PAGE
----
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Russia 'shot down its own planes'

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posted on Jul, 19 2009 @ 04:13 AM
so US shot down its own planes, where?

Friendly fire on Ground troops, different scenario.

posted on Jul, 19 2009 @ 08:33 AM
For anyone paying attention, including the Russians, the conflict last year against Georgia was an eye opener. There have been several lessons learned and reported on in Russia about what they need to modernize and focus on as a result of that conflict. Particular systems and capability stand out. However the most challenging and pressing is Russian ability to link all assets into a real time unified command and control environment. In this respect, due to both physical inadequacy of systems, and a lack of proper command structure, the Russian demonstrated they were way behind the West.

They struggled to launch an operation against a very small county and military which is right on their doorstep. Now imagine projecting massive power half away around the world against a competent force.

posted on Jul, 19 2009 @ 01:52 PM
reply to post by WestPoint23

Yes, i was suprised that they had such a time. Georgia's army amount to less than a division, they should have been steam rolled by the russians but due to the inadequacies you pointed out they werent able to.

The chechen conflict also illustrates these inadequacies very well.

posted on Jul, 19 2009 @ 04:03 PM
reply to post by werk71

I know of at least one incident where an RAF Tornado returning from a mission was shot down by a US Patriot missile, it was a very high profile 'incident' at the time.

posted on Jul, 20 2009 @ 04:38 PM
eh i dont remember the russians sending in loads of stuff in georgia. iirc they send in like 2-3 divisions worth?

The conflict lasted 9 days im finding numbers varying from 9k to 16k worth of georgian millitary in south ossetia and who knows about the use of police in the conflict.

Russia reportedly send in 10k in south ossetia and 9k max from abkhazia this was supported by around 3k ossetian troops and 5k of abkhazian troops.

I wouldnt call that overwhelming odds for the georgians.

posted on Jul, 21 2009 @ 02:32 PM
A few things to remember for those of you bashing the Russian military....EVERY country in that area flies Russian built fighters, SU-27s, MiG-29s, etc. When your ground defense forces see a plane coming at them, if they try to visually identify them they're going to see the same types of planes that their own military flies.

Russian SAMs are capable of optically tracking (at least some of them), which is a huge advantage, because tracking by radar lets the target know that they've been shot at, and they can use countermeasures. If they were using optical tracking, instead of using radar or IR, then they saw the same planes their own military was flying in the area.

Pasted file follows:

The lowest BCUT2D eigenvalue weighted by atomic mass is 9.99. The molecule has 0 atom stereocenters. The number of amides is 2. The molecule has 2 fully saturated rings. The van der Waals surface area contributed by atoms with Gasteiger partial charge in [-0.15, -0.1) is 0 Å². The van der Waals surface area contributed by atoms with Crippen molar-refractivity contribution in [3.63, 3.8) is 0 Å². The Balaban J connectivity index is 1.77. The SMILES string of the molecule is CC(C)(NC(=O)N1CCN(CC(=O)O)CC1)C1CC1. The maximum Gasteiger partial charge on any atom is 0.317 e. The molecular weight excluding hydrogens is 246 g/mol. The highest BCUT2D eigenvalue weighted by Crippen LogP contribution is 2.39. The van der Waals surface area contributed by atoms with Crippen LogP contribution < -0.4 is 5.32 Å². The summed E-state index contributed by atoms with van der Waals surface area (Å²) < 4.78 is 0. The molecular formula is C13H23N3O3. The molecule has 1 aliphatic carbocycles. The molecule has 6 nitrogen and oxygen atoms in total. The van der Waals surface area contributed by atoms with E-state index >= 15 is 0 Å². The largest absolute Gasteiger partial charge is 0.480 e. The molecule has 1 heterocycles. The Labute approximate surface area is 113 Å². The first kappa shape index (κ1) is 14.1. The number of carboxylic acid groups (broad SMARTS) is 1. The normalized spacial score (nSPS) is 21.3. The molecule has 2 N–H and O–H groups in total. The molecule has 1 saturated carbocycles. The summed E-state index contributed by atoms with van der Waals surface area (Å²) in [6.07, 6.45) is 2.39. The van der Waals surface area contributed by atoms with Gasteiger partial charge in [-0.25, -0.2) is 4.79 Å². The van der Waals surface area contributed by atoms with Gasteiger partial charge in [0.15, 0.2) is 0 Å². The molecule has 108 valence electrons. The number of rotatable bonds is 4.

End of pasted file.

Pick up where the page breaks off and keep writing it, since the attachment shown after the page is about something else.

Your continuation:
Yes, six planes shot down in such a short time is a pretty harsh blue on blue, but it doesn't mean that Russia has a bad military, it just means that they have to get more training, and upgrade their systems.

posted on Jul, 21 2009 @ 03:08 PM
Isn't that the point of IFF systems?
Or has Russia not incorporated that?

posted on Jul, 25 2009 @ 05:10 PM
reply to post by Iblis

IFF systems can be malfunctioning, or set wrong, or any number of other problems. The US and other allies use IFF systems, and still have blue on blue problems.

posted on Jul, 25 2009 @ 06:27 PM
reply to post by gimme_some_truth

Nahh, damn things probably fell apart in the air. Could see Ivan pulling some chicanery over Georgia though.

posted on Jul, 27 2009 @ 09:24 AM
There is one thing to remember about the Georgian war. Operation was NOT initiated by the Kremlin nor Russian high command in Moscow. It was started by the Caucasus military district, with the forces under its command. Thus the most modernd planes (that are under either moscow district or high command were not available). Operation was started to protect and assist Russian forces in Georgia.

Later on some high command assets like the 76th div. Chernikov were sent to the teather. (to secure abhazia) And some strategic air assets were dispatched.

Air regiments under the caucasus district were second or third tier forces, with out dated planes and inexperienced pilots (with very low hours in their planes, thus the senior staff flew most of the missions as they at least had had more hours in earlier times, most pilots flying tac-ops wre majors or colonels)

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